Effective feedback practices lie at the heart of higher education teaching and learning, however across disciplines, feedback remains a cause of concern for students. Feedback provision seems to be one of the recurring themes that students bring up at staff-student committees, focus groups and surveys such as the NSS. Why is it so difficult to get feedback right?
A potential answer to this may be that students and staff have different assumptions, expectations and perceptions about what constitutes good and effective feedback. For instance, one thing that students seem to want to get from feedback is what explicit steps to take to improve their grades. However, most tutors want students to take a “deep approach” to learning, independently and reflectively engaging with the material. As a consequence, feedback fostering a “deep approach” may not include the detailed instruction that a student seeks for improvement of grades. So from a student’s perspective, this feedback does not give them what they want or feel they need and may lead to dissatisfaction.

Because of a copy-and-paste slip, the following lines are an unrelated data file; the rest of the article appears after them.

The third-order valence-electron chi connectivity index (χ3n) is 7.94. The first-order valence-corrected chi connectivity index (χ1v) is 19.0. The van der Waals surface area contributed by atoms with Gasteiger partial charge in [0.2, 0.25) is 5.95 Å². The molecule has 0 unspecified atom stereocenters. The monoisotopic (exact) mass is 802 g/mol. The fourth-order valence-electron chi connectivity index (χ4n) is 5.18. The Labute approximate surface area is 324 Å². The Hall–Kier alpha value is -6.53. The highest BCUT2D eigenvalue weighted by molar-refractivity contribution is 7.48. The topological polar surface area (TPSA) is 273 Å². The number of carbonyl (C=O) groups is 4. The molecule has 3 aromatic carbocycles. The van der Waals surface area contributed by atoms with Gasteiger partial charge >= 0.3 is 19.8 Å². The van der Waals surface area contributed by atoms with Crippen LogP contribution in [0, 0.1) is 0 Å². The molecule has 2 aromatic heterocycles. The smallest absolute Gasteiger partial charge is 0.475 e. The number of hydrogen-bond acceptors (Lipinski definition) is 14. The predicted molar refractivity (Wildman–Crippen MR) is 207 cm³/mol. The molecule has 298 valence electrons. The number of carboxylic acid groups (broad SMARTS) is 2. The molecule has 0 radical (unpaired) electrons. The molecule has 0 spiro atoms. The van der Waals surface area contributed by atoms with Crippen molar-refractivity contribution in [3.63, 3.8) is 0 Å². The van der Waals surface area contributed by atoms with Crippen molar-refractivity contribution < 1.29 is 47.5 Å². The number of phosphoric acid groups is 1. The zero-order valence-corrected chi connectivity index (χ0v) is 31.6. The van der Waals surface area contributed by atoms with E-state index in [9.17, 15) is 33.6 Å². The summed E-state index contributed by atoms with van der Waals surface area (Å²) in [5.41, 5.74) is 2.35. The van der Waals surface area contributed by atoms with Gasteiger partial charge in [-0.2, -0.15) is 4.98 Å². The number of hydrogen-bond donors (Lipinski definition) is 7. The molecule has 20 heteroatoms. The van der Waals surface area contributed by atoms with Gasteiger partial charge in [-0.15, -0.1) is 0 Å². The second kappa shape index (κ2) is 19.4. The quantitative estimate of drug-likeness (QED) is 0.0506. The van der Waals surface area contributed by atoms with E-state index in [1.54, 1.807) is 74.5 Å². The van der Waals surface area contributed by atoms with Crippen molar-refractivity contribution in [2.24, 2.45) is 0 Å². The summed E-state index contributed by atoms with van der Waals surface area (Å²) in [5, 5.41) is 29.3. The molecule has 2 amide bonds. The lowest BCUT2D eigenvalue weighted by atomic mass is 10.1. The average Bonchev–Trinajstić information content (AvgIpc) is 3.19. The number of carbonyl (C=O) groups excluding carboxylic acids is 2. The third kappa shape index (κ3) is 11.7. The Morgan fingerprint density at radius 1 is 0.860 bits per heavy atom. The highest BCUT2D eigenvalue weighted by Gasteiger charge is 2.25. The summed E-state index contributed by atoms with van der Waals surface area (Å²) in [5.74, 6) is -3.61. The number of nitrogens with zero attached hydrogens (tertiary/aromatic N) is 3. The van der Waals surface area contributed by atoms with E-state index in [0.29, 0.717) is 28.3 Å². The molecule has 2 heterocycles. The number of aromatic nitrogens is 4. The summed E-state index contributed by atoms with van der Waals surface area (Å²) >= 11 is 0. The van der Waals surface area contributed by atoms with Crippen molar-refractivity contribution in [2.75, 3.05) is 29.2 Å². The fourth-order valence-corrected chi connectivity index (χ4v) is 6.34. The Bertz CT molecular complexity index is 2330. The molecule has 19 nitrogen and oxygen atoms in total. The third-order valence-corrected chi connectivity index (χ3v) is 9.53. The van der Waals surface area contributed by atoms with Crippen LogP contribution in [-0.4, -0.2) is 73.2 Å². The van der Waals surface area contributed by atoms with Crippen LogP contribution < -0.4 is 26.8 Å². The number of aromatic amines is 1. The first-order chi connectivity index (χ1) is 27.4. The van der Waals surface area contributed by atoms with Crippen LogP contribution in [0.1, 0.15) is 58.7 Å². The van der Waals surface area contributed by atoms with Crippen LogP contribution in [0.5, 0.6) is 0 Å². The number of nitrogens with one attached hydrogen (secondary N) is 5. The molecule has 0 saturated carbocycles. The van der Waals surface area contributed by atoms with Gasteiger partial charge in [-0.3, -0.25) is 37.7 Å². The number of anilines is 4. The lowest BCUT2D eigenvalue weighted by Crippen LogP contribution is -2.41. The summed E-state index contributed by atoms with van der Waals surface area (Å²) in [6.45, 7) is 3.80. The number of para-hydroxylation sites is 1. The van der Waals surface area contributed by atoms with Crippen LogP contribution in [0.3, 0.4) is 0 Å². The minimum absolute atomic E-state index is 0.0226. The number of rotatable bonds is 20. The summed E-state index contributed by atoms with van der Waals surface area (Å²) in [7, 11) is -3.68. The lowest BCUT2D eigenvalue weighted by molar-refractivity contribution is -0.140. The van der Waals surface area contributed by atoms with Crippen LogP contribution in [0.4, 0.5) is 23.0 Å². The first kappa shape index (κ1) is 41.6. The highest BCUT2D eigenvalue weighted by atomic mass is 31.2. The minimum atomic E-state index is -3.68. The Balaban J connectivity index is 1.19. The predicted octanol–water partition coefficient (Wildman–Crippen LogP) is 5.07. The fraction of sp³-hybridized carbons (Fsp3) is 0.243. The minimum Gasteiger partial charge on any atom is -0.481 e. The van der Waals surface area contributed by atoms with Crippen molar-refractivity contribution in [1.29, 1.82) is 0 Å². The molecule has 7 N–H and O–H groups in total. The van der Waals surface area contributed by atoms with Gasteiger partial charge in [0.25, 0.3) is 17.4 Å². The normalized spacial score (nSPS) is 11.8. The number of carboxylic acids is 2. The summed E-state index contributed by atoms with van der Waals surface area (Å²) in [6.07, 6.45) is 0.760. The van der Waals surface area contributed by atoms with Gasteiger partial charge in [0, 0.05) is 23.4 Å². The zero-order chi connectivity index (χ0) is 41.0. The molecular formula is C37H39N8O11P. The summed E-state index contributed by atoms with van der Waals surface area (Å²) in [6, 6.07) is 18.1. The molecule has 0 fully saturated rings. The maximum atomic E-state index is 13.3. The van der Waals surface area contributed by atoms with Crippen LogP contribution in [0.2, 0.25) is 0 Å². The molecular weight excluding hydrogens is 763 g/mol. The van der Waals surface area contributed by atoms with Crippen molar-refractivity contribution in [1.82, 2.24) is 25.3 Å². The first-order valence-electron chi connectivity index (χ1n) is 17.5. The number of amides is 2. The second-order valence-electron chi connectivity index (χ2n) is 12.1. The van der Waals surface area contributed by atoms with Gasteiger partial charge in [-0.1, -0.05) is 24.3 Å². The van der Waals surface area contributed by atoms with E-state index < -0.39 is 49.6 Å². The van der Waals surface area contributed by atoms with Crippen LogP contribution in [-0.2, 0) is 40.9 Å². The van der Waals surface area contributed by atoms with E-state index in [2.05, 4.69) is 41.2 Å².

In order to investigate these issues within the context of psychology teaching at Newcastle, we started a research project into feedback in our School. As part of the Careers service’s work placement, Matt Astle, a final year Politics student, is working as a research assistant on this project. In the first phase, Matt has conducted a literature review which incorporates feedback and assessment practices and perceptions across all disciplines, with a specific focus on the psychological literature. The result of this review is an accessible database of articles that forms a resource for further investigation and practice. The second phase of the project involves auditing colleagues in the School on their feedback practices and perceptions and comparing these to the perceptions and expectations of our students. Here the project converges with some of the other activities within the school:
For instance, Elisha Warren, a final year Psychology student, under the supervision of Val Tuck has conducted her empirical project on student perceptions of feedback in Psychology. The insights from her project as well as other sources of student perceptions, such as focus groups, will be brought together to identify and examine possible differences in expectations and perceptions between students and staff.
Ultimately, the aim of our research project is to better understand the processes involved in effective feedback and finding ways to improve our practice by clarifying and articulating what we, staff and students, mean when we talk about feedback.
Patrick Rosenkranz, School of Psychology